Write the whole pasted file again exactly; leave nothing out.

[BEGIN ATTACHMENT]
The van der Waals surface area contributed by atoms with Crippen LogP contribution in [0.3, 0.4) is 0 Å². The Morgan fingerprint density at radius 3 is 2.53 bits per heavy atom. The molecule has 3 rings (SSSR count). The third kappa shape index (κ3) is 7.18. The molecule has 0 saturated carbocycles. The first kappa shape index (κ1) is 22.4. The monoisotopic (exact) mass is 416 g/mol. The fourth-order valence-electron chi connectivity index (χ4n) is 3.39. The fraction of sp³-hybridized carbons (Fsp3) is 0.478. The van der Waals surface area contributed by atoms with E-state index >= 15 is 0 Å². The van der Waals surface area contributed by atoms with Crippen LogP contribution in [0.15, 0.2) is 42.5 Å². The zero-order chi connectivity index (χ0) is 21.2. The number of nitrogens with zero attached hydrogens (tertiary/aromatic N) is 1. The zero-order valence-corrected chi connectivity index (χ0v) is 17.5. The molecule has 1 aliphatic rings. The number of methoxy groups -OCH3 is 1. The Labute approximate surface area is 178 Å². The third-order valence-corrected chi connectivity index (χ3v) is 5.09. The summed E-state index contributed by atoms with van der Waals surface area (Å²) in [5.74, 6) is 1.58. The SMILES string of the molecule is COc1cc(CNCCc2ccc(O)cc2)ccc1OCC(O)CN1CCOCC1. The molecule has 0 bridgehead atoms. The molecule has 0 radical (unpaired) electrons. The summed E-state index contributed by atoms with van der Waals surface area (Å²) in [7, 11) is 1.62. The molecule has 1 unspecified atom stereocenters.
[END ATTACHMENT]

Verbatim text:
The van der Waals surface area contributed by atoms with Crippen LogP contribution in [0.3, 0.4) is 0 Å². The Morgan fingerprint density at radius 3 is 2.53 bits per heavy atom. The molecule has 3 rings (SSSR count). The third kappa shape index (κ3) is 7.18. The molecule has 0 saturated carbocycles. The first kappa shape index (κ1) is 22.4. The monoisotopic (exact) mass is 416 g/mol. The fourth-order valence-electron chi connectivity index (χ4n) is 3.39. The fraction of sp³-hybridized carbons (Fsp3) is 0.478. The van der Waals surface area contributed by atoms with E-state index >= 15 is 0 Å². The van der Waals surface area contributed by atoms with Crippen LogP contribution in [0.15, 0.2) is 42.5 Å². The zero-order chi connectivity index (χ0) is 21.2. The number of nitrogens with zero attached hydrogens (tertiary/aromatic N) is 1. The zero-order valence-corrected chi connectivity index (χ0v) is 17.5. The molecule has 1 aliphatic rings. The number of methoxy groups -OCH3 is 1. The Labute approximate surface area is 178 Å². The third-order valence-corrected chi connectivity index (χ3v) is 5.09. The summed E-state index contributed by atoms with van der Waals surface area (Å²) in [5.74, 6) is 1.58. The SMILES string of the molecule is COc1cc(CNCCc2ccc(O)cc2)ccc1OCC(O)CN1CCOCC1. The molecule has 0 bridgehead atoms. The molecule has 0 radical (unpaired) electrons. The summed E-state index contributed by atoms with van der Waals surface area (Å²) in [7, 11) is 1.62. The molecule has 1 unspecified atom stereocenters.